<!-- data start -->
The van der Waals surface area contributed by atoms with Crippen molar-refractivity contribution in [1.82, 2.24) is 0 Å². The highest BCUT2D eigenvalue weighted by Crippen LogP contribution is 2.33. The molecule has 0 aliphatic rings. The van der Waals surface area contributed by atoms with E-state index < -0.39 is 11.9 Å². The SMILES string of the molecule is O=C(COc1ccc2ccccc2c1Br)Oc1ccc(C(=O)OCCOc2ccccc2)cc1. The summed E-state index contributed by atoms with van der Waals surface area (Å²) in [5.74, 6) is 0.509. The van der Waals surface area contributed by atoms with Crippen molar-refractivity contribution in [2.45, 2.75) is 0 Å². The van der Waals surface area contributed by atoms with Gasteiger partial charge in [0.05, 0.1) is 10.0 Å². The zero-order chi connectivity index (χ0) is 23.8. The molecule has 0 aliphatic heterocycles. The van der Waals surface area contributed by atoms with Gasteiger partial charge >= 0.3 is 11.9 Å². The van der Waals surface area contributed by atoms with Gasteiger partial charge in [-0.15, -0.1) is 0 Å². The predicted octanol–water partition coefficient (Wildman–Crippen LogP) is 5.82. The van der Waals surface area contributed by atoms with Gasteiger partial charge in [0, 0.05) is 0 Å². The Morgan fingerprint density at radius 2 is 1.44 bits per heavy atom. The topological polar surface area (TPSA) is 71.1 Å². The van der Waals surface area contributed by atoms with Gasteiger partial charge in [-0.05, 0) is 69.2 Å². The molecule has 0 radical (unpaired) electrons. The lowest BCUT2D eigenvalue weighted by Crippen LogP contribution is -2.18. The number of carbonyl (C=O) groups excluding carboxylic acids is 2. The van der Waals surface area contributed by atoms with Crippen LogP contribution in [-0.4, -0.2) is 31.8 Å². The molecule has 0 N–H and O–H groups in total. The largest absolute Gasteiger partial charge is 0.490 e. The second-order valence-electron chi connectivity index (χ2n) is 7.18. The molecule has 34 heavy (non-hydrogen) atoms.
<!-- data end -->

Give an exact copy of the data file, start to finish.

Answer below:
The van der Waals surface area contributed by atoms with Crippen molar-refractivity contribution in [1.82, 2.24) is 0 Å². The highest BCUT2D eigenvalue weighted by Crippen LogP contribution is 2.33. The molecule has 0 aliphatic rings. The van der Waals surface area contributed by atoms with E-state index < -0.39 is 11.9 Å². The SMILES string of the molecule is O=C(COc1ccc2ccccc2c1Br)Oc1ccc(C(=O)OCCOc2ccccc2)cc1. The summed E-state index contributed by atoms with van der Waals surface area (Å²) in [5.74, 6) is 0.509. The van der Waals surface area contributed by atoms with Crippen molar-refractivity contribution in [2.45, 2.75) is 0 Å². The van der Waals surface area contributed by atoms with Gasteiger partial charge in [0.05, 0.1) is 10.0 Å². The zero-order chi connectivity index (χ0) is 23.8. The molecule has 0 aliphatic heterocycles. The van der Waals surface area contributed by atoms with Gasteiger partial charge >= 0.3 is 11.9 Å². The van der Waals surface area contributed by atoms with Gasteiger partial charge in [-0.15, -0.1) is 0 Å². The predicted octanol–water partition coefficient (Wildman–Crippen LogP) is 5.82. The van der Waals surface area contributed by atoms with Gasteiger partial charge in [0, 0.05) is 0 Å². The Morgan fingerprint density at radius 2 is 1.44 bits per heavy atom. The topological polar surface area (TPSA) is 71.1 Å². The van der Waals surface area contributed by atoms with Gasteiger partial charge in [-0.05, 0) is 69.2 Å². The molecule has 0 radical (unpaired) electrons. The lowest BCUT2D eigenvalue weighted by Crippen LogP contribution is -2.18. The number of carbonyl (C=O) groups excluding carboxylic acids is 2. The van der Waals surface area contributed by atoms with Crippen LogP contribution in [-0.4, -0.2) is 31.8 Å². The molecule has 0 N–H and O–H groups in total. The largest absolute Gasteiger partial charge is 0.490 e. The second-order valence-electron chi connectivity index (χ2n) is 7.18. The molecule has 34 heavy (non-hydrogen) atoms.